105 Ways to Give a Book

Thursday Three: Monsters

Hush, Little Monster
by Denis Markell, illustrated by Melissa Twai

Little Simon 2012, reviewed from library copy

Hush, Little Monster"Hush, Little Monster, don't you howl. Daddy's gonna give you a screeching owl. If that owl won't say 'whoooo,' Granny Ghost will bring you a big, bad boo!" Silly version of the song with lots of monster visitors, but the bright colors and cartoon style keep it all in fun. Some slightly spooky pages with zombies, but also silly situations like an ogre sneezing from all the hair shed by the wolf man. Light fun for Halloween or any time of year.

Vampirina Ballerina
by Anne Marie Pace, illustrated by LeUyen Pham

Hyperion 2012, reviewed from library copy

Vampirina BallerinaA vampire girl who wants to be a ballerina is faced with unique challenges. Finding a night class is hard enough, but how do get the perfect positions when you can't see yourself in a mirror? Of course then there is the question of fitting in. But this little ballerina keeps at it with family support and it all turns out fine. The talented LeUyen Pham lends her special style in the illustrations with lightness and humor. Fun for the whole family, but especially the ballerinas.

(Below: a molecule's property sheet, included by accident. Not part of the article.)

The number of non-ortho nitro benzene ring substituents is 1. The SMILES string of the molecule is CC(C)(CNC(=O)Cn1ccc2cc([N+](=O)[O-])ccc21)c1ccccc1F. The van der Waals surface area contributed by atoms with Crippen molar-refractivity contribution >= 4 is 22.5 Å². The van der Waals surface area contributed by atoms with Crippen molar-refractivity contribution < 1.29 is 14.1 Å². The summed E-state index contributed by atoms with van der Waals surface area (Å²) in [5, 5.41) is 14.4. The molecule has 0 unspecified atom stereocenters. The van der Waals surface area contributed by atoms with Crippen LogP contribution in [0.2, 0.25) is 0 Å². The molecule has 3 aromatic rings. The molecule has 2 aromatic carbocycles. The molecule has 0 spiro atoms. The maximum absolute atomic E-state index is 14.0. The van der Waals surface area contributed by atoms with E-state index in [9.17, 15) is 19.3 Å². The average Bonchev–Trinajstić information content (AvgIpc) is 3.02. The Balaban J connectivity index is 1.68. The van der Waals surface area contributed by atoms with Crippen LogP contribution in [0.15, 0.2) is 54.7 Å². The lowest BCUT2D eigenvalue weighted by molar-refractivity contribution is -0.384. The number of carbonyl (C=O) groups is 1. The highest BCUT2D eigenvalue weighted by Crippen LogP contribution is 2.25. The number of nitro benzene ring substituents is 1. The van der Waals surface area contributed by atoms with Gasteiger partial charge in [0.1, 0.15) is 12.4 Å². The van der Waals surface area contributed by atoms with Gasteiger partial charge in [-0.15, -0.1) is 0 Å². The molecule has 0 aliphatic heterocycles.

Frankenstein: A Monstrous Parody
by Ludwurst Bemonster

Feiwel & Friends 2012, review from library copy

Frankenstein: A Monstrous Parody“In a creepy old castle all covered with spines lived twelve ugly monsters in two crooked lines.” For Madeline fans, I need go no further to explain the shear enjoyment of this book. With the rhythm and set up of the original, this book copies the illustration style. though it’s hard to compare the gentle Madeline with the little monsters who inhabit the castle – even if they are some cute little monsters. Though not well-behaved ones. “In two crooked lines, they bonked their heads, pulled out their teeth, and wet their beds.” The book takes a dark turn with Frankenstein loses his head, goes to the hospital and starts eating people. And the book ends with all the monsters headless. It’s done in fun and with a silly feel, but it might be worth knowing before, say, you read the book to a room of preschoolers. Probably a better bet for k- 2nd grade. But very well done.

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